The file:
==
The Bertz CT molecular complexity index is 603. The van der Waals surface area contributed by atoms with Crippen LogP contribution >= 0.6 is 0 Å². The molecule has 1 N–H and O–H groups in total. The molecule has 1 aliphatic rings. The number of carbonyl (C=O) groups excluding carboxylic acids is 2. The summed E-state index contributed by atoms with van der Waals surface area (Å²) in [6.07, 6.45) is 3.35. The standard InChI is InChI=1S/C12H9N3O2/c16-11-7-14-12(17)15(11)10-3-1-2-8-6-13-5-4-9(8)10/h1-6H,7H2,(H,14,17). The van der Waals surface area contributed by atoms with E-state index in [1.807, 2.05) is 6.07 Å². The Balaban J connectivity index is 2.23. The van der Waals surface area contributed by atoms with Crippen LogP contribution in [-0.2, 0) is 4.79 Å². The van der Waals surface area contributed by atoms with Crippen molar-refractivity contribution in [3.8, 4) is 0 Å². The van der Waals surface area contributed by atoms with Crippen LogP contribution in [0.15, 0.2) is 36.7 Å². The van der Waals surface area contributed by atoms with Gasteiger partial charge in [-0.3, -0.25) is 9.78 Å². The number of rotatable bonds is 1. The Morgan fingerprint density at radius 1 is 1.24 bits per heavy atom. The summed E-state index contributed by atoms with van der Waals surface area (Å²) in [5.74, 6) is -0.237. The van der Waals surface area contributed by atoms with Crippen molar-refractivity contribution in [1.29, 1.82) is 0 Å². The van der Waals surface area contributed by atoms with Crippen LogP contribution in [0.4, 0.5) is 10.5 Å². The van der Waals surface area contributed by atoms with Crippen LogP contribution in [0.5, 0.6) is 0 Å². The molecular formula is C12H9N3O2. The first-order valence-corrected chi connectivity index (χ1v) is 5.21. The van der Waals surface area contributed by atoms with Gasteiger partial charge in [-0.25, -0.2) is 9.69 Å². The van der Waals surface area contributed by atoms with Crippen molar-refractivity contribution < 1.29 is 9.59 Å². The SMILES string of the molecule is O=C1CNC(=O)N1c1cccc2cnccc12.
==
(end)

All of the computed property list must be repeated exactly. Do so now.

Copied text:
The Bertz CT molecular complexity index is 603. The van der Waals surface area contributed by atoms with Crippen LogP contribution >= 0.6 is 0 Å². The molecule has 1 N–H and O–H groups in total. The molecule has 1 aliphatic rings. The number of carbonyl (C=O) groups excluding carboxylic acids is 2. The summed E-state index contributed by atoms with van der Waals surface area (Å²) in [6.07, 6.45) is 3.35. The standard InChI is InChI=1S/C12H9N3O2/c16-11-7-14-12(17)15(11)10-3-1-2-8-6-13-5-4-9(8)10/h1-6H,7H2,(H,14,17). The van der Waals surface area contributed by atoms with E-state index in [1.807, 2.05) is 6.07 Å². The Balaban J connectivity index is 2.23. The van der Waals surface area contributed by atoms with Crippen LogP contribution in [-0.2, 0) is 4.79 Å². The van der Waals surface area contributed by atoms with Crippen molar-refractivity contribution in [3.8, 4) is 0 Å². The van der Waals surface area contributed by atoms with Crippen LogP contribution in [0.15, 0.2) is 36.7 Å². The van der Waals surface area contributed by atoms with Gasteiger partial charge in [-0.3, -0.25) is 9.78 Å². The number of rotatable bonds is 1. The Morgan fingerprint density at radius 1 is 1.24 bits per heavy atom. The summed E-state index contributed by atoms with van der Waals surface area (Å²) in [5.74, 6) is -0.237. The van der Waals surface area contributed by atoms with Crippen molar-refractivity contribution in [1.29, 1.82) is 0 Å². The van der Waals surface area contributed by atoms with Crippen LogP contribution in [0.4, 0.5) is 10.5 Å². The van der Waals surface area contributed by atoms with Crippen LogP contribution in [0.5, 0.6) is 0 Å². The molecular formula is C12H9N3O2. The first-order valence-corrected chi connectivity index (χ1v) is 5.21. The van der Waals surface area contributed by atoms with Gasteiger partial charge in [-0.25, -0.2) is 9.69 Å². The van der Waals surface area contributed by atoms with Crippen molar-refractivity contribution < 1.29 is 9.59 Å². The SMILES string of the molecule is O=C1CNC(=O)N1c1cccc2cnccc12.